Colour can be generated in a couple of ways. We are very familiar with colours produced by pigments or dies.
Some insects and birds, compact disks, oil slicks and other things however, produce their bright, pure colour through the process of iridescence.
A pigment absorbs light in most parts of the spectrum and reflects a small range of wavelengths to give the impression of the pigmented surface being ‘coloured’.
Clothing, hair, paint, plant tissue and skin colours are all pigment based effects. It is a chemical effect, in fact the colour of something can tell you a lot about its chemical make-up. Hemoglobin makes blood red, carotene, from carrots is yellow-orange, and melanin gives you your tan and hair colour. The effect relies on electrons in the pigment molecules behaving in certain ways to achieve the result of absorbing particular wavelengths of light and reflecting others.
Iridescence is a very different process. It relies on some of the weirder, quantum aspects of light to achieve the effect of making a surface seem to reflect bright light of a very pure colour. It relies on the microscopic, three dimensional structure of the iridescent surface and as a result it is sometimes called structural colour.
Light can be thought of as traveling as a wave. Waves can be thought of as fluctuations of a particular value over time or space. As such, if you can cause a couple of waves to overlap and interact you can get some interesting things to happen.
Wave peaks are ‘high’ energy values and wave troughs are ‘low’ energy values. The wavelength is the distance between the wave peaks. If waves of a particular wavelength can be lined up with each other, the peaks and troughs can be superimposed in different ways to either amplify or cancel the waveform. This is known as interference. Amplification of a wave is constructive interference and cancellation of a wave is destructive interference.
Iridescent surfaces use microscopic, layered, reflective structures to superimpose multiple waves of light over each other as they are reflected. The exact dimensions of the layered reflectors determine which wavelengths of light are constructively or destructively interfered with.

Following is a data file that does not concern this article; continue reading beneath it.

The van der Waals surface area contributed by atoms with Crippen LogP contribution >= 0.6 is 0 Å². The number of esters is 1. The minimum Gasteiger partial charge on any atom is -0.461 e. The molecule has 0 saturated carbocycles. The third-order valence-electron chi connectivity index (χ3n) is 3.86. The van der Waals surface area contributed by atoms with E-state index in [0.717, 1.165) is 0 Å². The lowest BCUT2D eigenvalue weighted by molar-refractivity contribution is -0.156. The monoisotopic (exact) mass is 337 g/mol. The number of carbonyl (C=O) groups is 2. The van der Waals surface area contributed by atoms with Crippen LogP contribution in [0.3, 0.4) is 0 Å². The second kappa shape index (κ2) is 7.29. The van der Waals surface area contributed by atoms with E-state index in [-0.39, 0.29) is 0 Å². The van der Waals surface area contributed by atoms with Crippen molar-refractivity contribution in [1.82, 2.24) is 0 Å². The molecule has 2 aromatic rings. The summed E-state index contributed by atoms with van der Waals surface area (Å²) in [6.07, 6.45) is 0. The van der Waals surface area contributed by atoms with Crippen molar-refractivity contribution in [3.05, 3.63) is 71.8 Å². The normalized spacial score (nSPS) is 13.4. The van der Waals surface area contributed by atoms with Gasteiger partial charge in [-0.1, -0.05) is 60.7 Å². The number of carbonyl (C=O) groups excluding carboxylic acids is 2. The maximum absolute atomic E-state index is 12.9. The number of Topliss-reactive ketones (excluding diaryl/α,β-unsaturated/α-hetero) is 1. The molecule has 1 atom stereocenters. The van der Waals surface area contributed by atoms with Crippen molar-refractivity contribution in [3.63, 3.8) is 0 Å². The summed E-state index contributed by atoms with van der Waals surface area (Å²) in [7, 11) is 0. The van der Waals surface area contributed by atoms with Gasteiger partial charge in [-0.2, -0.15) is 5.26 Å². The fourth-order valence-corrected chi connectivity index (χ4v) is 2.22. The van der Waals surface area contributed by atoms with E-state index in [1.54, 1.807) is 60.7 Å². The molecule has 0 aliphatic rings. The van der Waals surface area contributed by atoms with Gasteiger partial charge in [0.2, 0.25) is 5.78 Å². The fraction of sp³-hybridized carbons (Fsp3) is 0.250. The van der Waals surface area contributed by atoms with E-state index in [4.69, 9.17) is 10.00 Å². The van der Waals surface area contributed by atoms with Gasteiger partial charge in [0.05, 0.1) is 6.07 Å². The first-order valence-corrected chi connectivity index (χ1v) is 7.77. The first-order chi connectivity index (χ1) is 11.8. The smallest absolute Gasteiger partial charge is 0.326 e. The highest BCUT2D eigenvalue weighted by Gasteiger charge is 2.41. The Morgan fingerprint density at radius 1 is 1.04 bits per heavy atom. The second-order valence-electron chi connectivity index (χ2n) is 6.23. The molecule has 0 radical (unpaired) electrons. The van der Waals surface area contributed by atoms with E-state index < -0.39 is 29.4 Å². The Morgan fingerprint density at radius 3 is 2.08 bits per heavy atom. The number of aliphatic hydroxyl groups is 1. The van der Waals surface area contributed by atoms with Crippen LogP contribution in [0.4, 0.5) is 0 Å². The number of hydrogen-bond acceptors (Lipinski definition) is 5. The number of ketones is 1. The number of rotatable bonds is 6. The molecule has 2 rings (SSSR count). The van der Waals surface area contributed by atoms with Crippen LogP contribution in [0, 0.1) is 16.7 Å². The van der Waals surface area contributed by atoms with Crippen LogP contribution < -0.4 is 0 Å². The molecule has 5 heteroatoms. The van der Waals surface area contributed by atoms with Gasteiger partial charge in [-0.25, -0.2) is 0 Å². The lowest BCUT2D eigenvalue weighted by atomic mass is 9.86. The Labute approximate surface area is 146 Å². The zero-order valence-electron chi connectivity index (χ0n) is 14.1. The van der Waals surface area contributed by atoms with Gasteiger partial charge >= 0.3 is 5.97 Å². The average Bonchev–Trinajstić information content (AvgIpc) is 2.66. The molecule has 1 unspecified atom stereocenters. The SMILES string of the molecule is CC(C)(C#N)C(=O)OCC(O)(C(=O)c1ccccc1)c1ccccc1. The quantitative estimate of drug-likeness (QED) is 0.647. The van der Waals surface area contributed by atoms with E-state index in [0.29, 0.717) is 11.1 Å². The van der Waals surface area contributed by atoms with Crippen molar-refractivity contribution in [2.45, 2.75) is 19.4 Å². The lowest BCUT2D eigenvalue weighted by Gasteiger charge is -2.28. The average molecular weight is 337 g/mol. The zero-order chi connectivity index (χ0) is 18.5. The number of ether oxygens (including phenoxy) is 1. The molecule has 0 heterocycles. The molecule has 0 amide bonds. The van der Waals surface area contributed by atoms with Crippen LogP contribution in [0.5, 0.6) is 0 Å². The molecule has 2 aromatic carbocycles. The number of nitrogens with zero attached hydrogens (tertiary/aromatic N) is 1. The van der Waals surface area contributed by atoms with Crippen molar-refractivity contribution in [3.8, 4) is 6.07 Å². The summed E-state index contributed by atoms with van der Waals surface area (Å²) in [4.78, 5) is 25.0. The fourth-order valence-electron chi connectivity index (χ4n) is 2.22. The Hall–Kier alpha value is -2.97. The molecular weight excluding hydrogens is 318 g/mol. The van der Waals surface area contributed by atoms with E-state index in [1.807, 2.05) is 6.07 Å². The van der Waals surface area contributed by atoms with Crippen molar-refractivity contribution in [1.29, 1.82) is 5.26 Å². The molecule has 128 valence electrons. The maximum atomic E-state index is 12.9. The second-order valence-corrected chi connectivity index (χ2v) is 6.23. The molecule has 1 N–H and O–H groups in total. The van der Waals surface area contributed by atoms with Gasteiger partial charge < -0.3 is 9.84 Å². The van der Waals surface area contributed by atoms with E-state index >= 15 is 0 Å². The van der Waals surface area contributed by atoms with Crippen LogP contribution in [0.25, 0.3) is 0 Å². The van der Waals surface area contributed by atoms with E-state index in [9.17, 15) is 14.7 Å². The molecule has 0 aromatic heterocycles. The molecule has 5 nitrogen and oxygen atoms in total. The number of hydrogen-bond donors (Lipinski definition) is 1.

The important thing to realize is that all of the light is reflected by the reflector arrays on an iridescent surface, it’s just that after reflection, on their way back to your eyes, the waves themselves work together to either amplify or cancel each other. Light really is extremely weird stuff.
On the wings of a butterfly like a Ulysses, or on the surfaces of various other creatures with similarly vivid colour displays, are arrays of these layered reflectors which the animals use to generate spectacular iridescence effects. The exact reflector structure varies between species but the theory behind the effect is the same.
Ulysses Butterfly wing scales are covered by arrays of what look like microscopic library shelves. In cross-section these arrays looks like pine trees, each successively lower shelf is longer than the one above it. From above, the distance between the shelves is an exact multiple of the wavelength of the bright blue light you see from that angle. All other colours cancel as their wavelengths are not exact fractions of the array dimensions.
However, as you move to a more oblique viewing angle, the relative spacing of the reflector arrays change for light bouncing off at that angle. The iridescence effect shifts to purple as that wavelength becomes an exact fraction of the reflector array at that angle, and blue joins the other colours in being cancelled.
Most iridescence in animals is at the blue end of the spectrum, with green, blue and purple iridescence being most common. The red end colours have long wavelengths, so the structures needed to play with those colours would need to be much larger in scale, they could pose problems like getting particles trapped in the larger arrays. The arrays would also be more prone to damage through abrasion and impacts.
Most iridescence effects are probably used for the obvious advertising functions that antlers, squawks and Lamborghinis serve in other organisms. “I’M GORGEOUS, AND I’M OVER HERE, BABY!!!”
Giant Clams though, use iridescence for something else entirely.
Recently it was noticed that the black sections of Some butterfly wings are blacker than they have any right to be if pigment was being used to produce the black. No pigment known is able to achieve perfect black and Ulysses Black is very close to perfect black.
Scientists looked into it and discovered that the Ulysses butterfly has developed structural colour devices that achieve an almost complete cancellation of the entire visible spectrum!!! That’s a first, and it has generated quite some excitement in a number of fields where the blackening of surfaces is important. Astronomers want it to reduce light contamination in telescope barrels and the military naturally want to put it to good use in stealth applications so that they can kill more people more effectively.
Leave it to Homo to name a creature a symbol of peace and then use it to develop weapons of war.